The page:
Sri Krishna Datta Bharadvaj uses the meaning `monkey’ for the term ‘Kapi’, and gives the interpretation – Kapin Sugriva Hanumat  Adin lati sevayaam iti Kapi-lah – He Who got SugrIva, Hanuman etc., serving Him.

  1.     Kapir-Avyayah – He Who enjoys the never-diminishing Bliss

Some interpreters treat this as two Namas: Kapih and Avyayah or Apyayah.  Kapih can be viewed as consisting of Kam meaning water and Piban meaning a drinker. On this basis, Sri Adi Sankara interprets this Nama as ‘Kam jalam rashmibhih piban Kapih Suryah – He drinks water using His rays, namely the Sun, hence He is called Kapih, the Sun’.

The other interpretation is ‘Kapir Varaaho vaa’ – Kapih also means the boar and this refers to Bhagavan’s incarnation as Varaha, the great Boar. Sri Sankara refers to the MahaBharata (Shanti Parva) ‘Kapir Varaho va Kapir Varahah Shreshthashcha Dharmashcha Vrisha Uchyate’ – The words Kapih, Varaaha, Shreshthah, Dharmah and Vrishah can all refer to the same entity’. So this Nama also refers to Bhagavan’s incarnation as the Varaha.

Taking the second part of this Nama as Apyayah, Sri Sankara interprets this as ‘Pralaye asmin Apiyanti Jaganti iti Apyayah’ – At the time of deluge all beings get absorbed in Him and so He is called Apyayah, the final resting place.

Some commentators have used ‘Avyayah’ for this Nama. This can be interpreted as ‘the unchanging one’ or as ‘one who never moves away from his devotees’.

In Sri Parasara Bhattar interprets this Nama is Kapir-Avyayah and Avyayah means ‘undiminished’.  The word ‘kam’ is used with the meaning ‘sukham’ and the word Kapih is explained as ‘Kam pibati, pati va Kapih’ – He Who experiences Bliss, or He Who protects the Bliss of His experience for others.  He derives the word Kapih as:  kam +pa = ka-pih and explains the Nama as –

  • svayamapi tad-anubhava sukha nirvrtim pati pibati va Kapir- Avyayah – He protects (pati) the pleasure of enjoyment of His Bliss  for the muktas, Undiminished (Avayaya); or
  • He experiences (pibati) the pleasure of the enjoyment of His Bliss by the muktas without decrease (avyaya), and so He is called Kapir-Avyayah.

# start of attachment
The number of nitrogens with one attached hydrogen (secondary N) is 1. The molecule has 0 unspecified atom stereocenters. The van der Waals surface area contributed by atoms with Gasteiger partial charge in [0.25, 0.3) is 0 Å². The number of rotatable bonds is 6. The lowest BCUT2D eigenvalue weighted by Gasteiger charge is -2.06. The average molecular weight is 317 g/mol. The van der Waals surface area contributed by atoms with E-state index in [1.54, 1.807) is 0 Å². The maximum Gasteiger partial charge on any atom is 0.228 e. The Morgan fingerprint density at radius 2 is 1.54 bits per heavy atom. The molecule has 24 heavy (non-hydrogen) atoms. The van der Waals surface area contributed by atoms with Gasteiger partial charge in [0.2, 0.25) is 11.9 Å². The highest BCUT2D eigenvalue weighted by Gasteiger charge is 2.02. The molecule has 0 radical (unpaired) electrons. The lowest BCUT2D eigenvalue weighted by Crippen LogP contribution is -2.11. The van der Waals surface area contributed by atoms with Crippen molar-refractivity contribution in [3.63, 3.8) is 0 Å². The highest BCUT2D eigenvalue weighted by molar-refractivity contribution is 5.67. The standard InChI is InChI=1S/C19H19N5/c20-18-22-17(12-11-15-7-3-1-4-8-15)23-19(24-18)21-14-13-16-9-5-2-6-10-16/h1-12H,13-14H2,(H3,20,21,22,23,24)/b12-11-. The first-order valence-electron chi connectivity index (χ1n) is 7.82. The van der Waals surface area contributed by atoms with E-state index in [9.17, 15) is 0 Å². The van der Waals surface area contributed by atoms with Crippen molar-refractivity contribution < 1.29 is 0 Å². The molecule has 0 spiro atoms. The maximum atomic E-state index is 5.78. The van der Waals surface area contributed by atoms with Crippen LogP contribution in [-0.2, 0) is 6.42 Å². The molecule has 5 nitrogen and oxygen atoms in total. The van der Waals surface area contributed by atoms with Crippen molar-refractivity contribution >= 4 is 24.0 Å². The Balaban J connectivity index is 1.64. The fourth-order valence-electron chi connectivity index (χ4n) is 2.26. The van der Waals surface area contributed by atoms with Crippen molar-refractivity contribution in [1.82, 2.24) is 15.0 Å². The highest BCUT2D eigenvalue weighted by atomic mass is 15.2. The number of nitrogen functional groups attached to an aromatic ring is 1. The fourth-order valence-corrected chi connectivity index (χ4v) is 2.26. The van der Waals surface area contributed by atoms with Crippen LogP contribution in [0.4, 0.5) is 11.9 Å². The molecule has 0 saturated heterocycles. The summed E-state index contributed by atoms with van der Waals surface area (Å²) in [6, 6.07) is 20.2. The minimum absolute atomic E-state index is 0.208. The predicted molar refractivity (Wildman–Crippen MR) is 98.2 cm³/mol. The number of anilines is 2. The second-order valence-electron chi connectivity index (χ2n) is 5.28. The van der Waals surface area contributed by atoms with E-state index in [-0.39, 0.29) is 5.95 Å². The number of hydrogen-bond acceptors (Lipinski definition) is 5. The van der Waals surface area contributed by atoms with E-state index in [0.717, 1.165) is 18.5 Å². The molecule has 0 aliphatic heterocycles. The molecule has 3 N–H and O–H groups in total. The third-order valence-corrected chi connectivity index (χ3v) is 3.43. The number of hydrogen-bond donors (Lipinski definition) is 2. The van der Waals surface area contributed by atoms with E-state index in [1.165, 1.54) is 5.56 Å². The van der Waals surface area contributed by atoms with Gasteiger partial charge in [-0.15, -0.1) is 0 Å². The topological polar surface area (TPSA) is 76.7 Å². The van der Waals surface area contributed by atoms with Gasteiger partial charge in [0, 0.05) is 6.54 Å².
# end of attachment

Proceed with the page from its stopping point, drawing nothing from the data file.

Sri Krishna Datta Bharadvaj treats ‘Kapir-Avyayah’ as one Nama, but interprets it as a combination of two Gunas – Kapih and Avyayah.  He explains ‘Kapih’ as – kaam -jalamapi pibati sva-janaih sa-prema upahritam iti Kapih – He Who accepts an offering from His devotee, even it be only water, as long as it is offered with love and devotion.  He explains ‘Avyayah’ as ‘Sadaiva avyayo = nir-vikara iti Avyayah’ – He Who is Eternal and unchanging, is Avyayah.  He Who is both Kapih and Avyayah is Kapir-Avayayah.

Sri Satyadevo Vasishtha gives several alternate root words from which the word ‘Kapih’ can be derived:

  • kai – Sabde – to sound;
  • kr –  vikshepe – to pour out, to scatter; or
  • kan – deepti Kanti  gatishu -to shine.

Based on the above, he gives the following interpretations:

  • Because Bhagavan enjoys (‘drinks’) the praise that is in form of Shabda, He is called Ka-pih stavah Shabda rupah tam pibati iti  Kapih;
  • kam – jalam, pati = pibati; He that ‘drinks’ water, referring to Surya.  Since Bhagavan is the antaryami for Surya, He has this Nama

Sri Vasishtha gives the interpretation – apiyanti iti Apyayah – leeyante asmin bhutani pralaya kale, atah Apyayah iti ucyate – He in whom all beings merge at the time of Pralaya, is Apyayah.  We have
‘tena devan apiyanti’ in Taittiriya Upanishad – BrahmAnanda Mimamsa – ‘Through these, they reach the Devas’.

Sri Baladeva Vidya Bhushan interprets the Nama Kapih as:  tad- seva rupam kam pibati iti Ka-pih – He Who accepts water etc., when offered as a devotional offering by His devotees.

In the Bhagavad Gita (Chapter 9 Verse 26), the Lord says:
patram pushpam phalam toyam yo me bhaktya prayacchati  |
tad-aham bhaktyupahritam ashnati prayatAtmanah      ||
Meaning: Whosoever offers to Me with true devotion a leaf, a flower, a fruit or water, I accept it.

Sri Baladeva Vidya Bhushan gives the interpretation for Avyayah as ‘na vyeti tesham  samajat iti Avyayah’ – He Who never moves away from His devotees, and  Who is always with His devotees.

  1.     Svasti-dah – The Giver of Auspiciousness

Svasti means auspiciousness and Dah means the giver or the bestower so Svastidah refers to someone who bestows auspiciousness to His devotees.

The word Svasti occurs in many popular Mantras like ‘Svasti Praajaabhyah Paripaalayantaam’ and ‘Svasti Na Indro Vriddhashravaah Svasti nah Pushaa Vishvavedaah Svasti Nas Taarkshyo Arishtanamemih’. Based on this Sri Adi Sankara interprets this Nama as ‘Bhaktaanaam Svasti Mangalam Dadaati iti Svastidah’ – He is called Svastidah because He confers auspicious results to His devotees.